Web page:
New Zealand has five migratory galaxias species – īnanga (Galaxias maculatus), kōaro (Galaxias brevipinnis), banded kōkopu (Galaxias fasciatus), giant kōkopu (Galaxias argenteus) and shortjaw kōkopu (Galaxias postvectis). The juveniles of the five species constitute the New Zealand whitebait fishery. A sixth, non-galaxias species – the common smelt (paraki, Retropinna retropinna) – is also included in the definition of whitebait in the regulations.
The species and the fishery are managed by DOC under several pieces of legislation. Regional councils also play a role in the conservation of these species through managing the adverse effects of resource use on habitat and water quality.
This report summarises current knowledge about migratory galaxiids and the whitebait fishery. Where possible, published literature has been used; where published literature is not available and unpublished reports are accessible these have been cited. Personal communications have also been referenced where unpublished reports or data are not available, but research has been carried out.
Key conclusions of this collation of research and identification of information gaps are:
- The habitat and distribution of all five species are well researched and experts can largely describe their ‘preferred’ adult habitat and also the habitat conditions they tolerate.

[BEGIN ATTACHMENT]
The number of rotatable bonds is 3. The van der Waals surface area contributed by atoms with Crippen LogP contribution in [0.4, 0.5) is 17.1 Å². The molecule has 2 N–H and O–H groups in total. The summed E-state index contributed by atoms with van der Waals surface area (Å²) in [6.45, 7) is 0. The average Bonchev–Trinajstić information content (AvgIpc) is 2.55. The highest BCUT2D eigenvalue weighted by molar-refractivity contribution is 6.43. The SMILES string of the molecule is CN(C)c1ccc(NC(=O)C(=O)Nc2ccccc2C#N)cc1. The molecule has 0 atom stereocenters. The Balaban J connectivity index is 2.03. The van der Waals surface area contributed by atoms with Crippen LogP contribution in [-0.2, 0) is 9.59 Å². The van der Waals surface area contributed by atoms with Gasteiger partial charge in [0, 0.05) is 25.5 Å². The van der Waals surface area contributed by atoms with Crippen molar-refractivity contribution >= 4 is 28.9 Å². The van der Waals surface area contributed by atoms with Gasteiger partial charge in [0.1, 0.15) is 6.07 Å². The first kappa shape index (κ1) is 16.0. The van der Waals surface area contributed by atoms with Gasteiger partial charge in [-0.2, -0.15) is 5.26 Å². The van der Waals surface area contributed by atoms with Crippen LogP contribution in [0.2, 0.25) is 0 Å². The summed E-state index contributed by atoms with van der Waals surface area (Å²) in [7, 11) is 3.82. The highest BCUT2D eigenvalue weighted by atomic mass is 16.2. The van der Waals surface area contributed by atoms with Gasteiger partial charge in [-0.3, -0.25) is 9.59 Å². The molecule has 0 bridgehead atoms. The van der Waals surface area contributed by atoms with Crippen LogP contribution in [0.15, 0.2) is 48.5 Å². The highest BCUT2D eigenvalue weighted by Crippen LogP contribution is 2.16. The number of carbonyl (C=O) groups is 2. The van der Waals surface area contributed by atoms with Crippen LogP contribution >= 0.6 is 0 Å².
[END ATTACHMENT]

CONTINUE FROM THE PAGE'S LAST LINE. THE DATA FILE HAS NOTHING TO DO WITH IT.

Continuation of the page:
- Excluding īnanga, the spawning habitats of the four other species – kōaro, banded kōkopu, giant kōkopu and shortjaw kōkopu – are poorly documented.
- There is very little conclusive research about the effect of harvest on the five species. Some attempts have been made to collect catch data, but these have largely been unsuccessful and/or inaccurate.
- Recent studies have increased knowledge about the catch composition of species nationally, the spawning habitats of two galaxias species and the ecology and biology of īnanga whitebait migrations.
- There is still a limited understanding of the stock structure and life history of the species, with recent studies suggesting these may vary greatly between species and regions.
- Very little information is available on the larval phase of the migratory galaxiids – where they develop (freshwater or marine environments), their swimming ability, diet and the threats and pressures these tiny fish are subject to.
- The pressures on and threats to these species are relatively well known and documented, although the magnitude of each impact on each species is not well understood.
Critical to the conservation and management of these species and the fishery is collating existing information and identifying gaps, so that decision making about future management can be better informed.
Written by Jane Goodman, Freshwater Team, Biodiversity Unit, Department of Conservation, Nelson